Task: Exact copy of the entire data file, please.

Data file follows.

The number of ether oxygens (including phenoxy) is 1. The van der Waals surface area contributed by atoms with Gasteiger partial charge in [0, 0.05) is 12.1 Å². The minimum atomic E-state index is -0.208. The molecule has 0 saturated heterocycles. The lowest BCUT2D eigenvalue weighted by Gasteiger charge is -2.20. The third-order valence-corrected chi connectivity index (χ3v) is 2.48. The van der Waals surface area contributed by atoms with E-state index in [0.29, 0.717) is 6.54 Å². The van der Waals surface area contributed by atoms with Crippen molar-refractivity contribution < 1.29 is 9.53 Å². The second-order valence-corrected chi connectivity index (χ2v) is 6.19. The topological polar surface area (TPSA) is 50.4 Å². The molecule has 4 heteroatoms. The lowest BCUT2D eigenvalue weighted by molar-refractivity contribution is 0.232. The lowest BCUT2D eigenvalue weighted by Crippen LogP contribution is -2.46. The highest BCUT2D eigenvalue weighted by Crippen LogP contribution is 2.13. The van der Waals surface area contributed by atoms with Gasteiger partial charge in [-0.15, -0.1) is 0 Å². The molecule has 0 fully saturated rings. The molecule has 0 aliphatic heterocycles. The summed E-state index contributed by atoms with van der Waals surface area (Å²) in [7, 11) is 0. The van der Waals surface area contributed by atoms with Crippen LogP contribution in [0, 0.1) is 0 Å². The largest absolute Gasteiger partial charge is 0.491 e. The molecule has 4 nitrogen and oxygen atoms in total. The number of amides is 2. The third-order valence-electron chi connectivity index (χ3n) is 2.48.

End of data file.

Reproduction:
The number of ether oxygens (including phenoxy) is 1. The van der Waals surface area contributed by atoms with Gasteiger partial charge in [0, 0.05) is 12.1 Å². The minimum atomic E-state index is -0.208. The molecule has 0 saturated heterocycles. The lowest BCUT2D eigenvalue weighted by Gasteiger charge is -2.20. The third-order valence-corrected chi connectivity index (χ3v) is 2.48. The van der Waals surface area contributed by atoms with E-state index in [0.29, 0.717) is 6.54 Å². The van der Waals surface area contributed by atoms with Crippen molar-refractivity contribution < 1.29 is 9.53 Å². The second-order valence-corrected chi connectivity index (χ2v) is 6.19. The topological polar surface area (TPSA) is 50.4 Å². The molecule has 4 heteroatoms. The lowest BCUT2D eigenvalue weighted by molar-refractivity contribution is 0.232. The lowest BCUT2D eigenvalue weighted by Crippen LogP contribution is -2.46. The highest BCUT2D eigenvalue weighted by Crippen LogP contribution is 2.13. The van der Waals surface area contributed by atoms with Gasteiger partial charge in [-0.15, -0.1) is 0 Å². The molecule has 0 fully saturated rings. The molecule has 0 aliphatic heterocycles. The summed E-state index contributed by atoms with van der Waals surface area (Å²) in [7, 11) is 0. The van der Waals surface area contributed by atoms with Crippen LogP contribution in [0, 0.1) is 0 Å². The largest absolute Gasteiger partial charge is 0.491 e. The molecule has 4 nitrogen and oxygen atoms in total. The number of amides is 2. The third-order valence-electron chi connectivity index (χ3n) is 2.48.